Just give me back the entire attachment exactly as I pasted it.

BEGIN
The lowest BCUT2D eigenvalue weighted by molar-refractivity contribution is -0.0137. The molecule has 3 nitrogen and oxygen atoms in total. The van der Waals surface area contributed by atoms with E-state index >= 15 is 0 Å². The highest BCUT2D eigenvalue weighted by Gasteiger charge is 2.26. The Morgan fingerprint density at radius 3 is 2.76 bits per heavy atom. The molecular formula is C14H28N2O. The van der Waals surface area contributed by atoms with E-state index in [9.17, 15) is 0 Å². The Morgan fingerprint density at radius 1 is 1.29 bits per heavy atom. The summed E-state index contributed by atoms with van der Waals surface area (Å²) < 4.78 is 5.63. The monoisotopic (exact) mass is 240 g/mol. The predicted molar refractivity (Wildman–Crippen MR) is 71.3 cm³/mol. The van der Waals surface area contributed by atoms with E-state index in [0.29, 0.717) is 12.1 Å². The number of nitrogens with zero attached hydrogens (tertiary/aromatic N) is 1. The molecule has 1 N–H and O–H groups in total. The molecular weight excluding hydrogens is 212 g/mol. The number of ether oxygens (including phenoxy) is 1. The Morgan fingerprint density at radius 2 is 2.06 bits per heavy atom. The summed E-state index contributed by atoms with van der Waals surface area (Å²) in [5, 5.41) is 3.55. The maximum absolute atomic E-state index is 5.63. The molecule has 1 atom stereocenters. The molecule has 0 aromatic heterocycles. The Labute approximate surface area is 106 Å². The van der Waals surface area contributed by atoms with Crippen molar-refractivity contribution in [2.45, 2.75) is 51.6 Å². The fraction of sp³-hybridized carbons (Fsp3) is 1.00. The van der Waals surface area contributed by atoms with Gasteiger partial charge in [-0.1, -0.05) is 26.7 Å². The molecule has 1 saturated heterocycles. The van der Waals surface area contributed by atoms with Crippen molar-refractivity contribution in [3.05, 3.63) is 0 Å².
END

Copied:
The lowest BCUT2D eigenvalue weighted by molar-refractivity contribution is -0.0137. The molecule has 3 nitrogen and oxygen atoms in total. The van der Waals surface area contributed by atoms with E-state index >= 15 is 0 Å². The highest BCUT2D eigenvalue weighted by Gasteiger charge is 2.26. The Morgan fingerprint density at radius 3 is 2.76 bits per heavy atom. The molecular formula is C14H28N2O. The van der Waals surface area contributed by atoms with E-state index in [9.17, 15) is 0 Å². The Morgan fingerprint density at radius 1 is 1.29 bits per heavy atom. The summed E-state index contributed by atoms with van der Waals surface area (Å²) < 4.78 is 5.63. The monoisotopic (exact) mass is 240 g/mol. The predicted molar refractivity (Wildman–Crippen MR) is 71.3 cm³/mol. The van der Waals surface area contributed by atoms with E-state index in [0.29, 0.717) is 12.1 Å². The number of nitrogens with zero attached hydrogens (tertiary/aromatic N) is 1. The molecule has 1 N–H and O–H groups in total. The molecular weight excluding hydrogens is 212 g/mol. The number of ether oxygens (including phenoxy) is 1. The Morgan fingerprint density at radius 2 is 2.06 bits per heavy atom. The summed E-state index contributed by atoms with van der Waals surface area (Å²) in [5, 5.41) is 3.55. The maximum absolute atomic E-state index is 5.63. The molecule has 1 atom stereocenters. The molecule has 0 aromatic heterocycles. The Labute approximate surface area is 106 Å². The van der Waals surface area contributed by atoms with Crippen molar-refractivity contribution in [2.45, 2.75) is 51.6 Å². The fraction of sp³-hybridized carbons (Fsp3) is 1.00. The van der Waals surface area contributed by atoms with Gasteiger partial charge in [-0.1, -0.05) is 26.7 Å². The molecule has 1 saturated heterocycles. The van der Waals surface area contributed by atoms with Crippen molar-refractivity contribution in [3.05, 3.63) is 0 Å².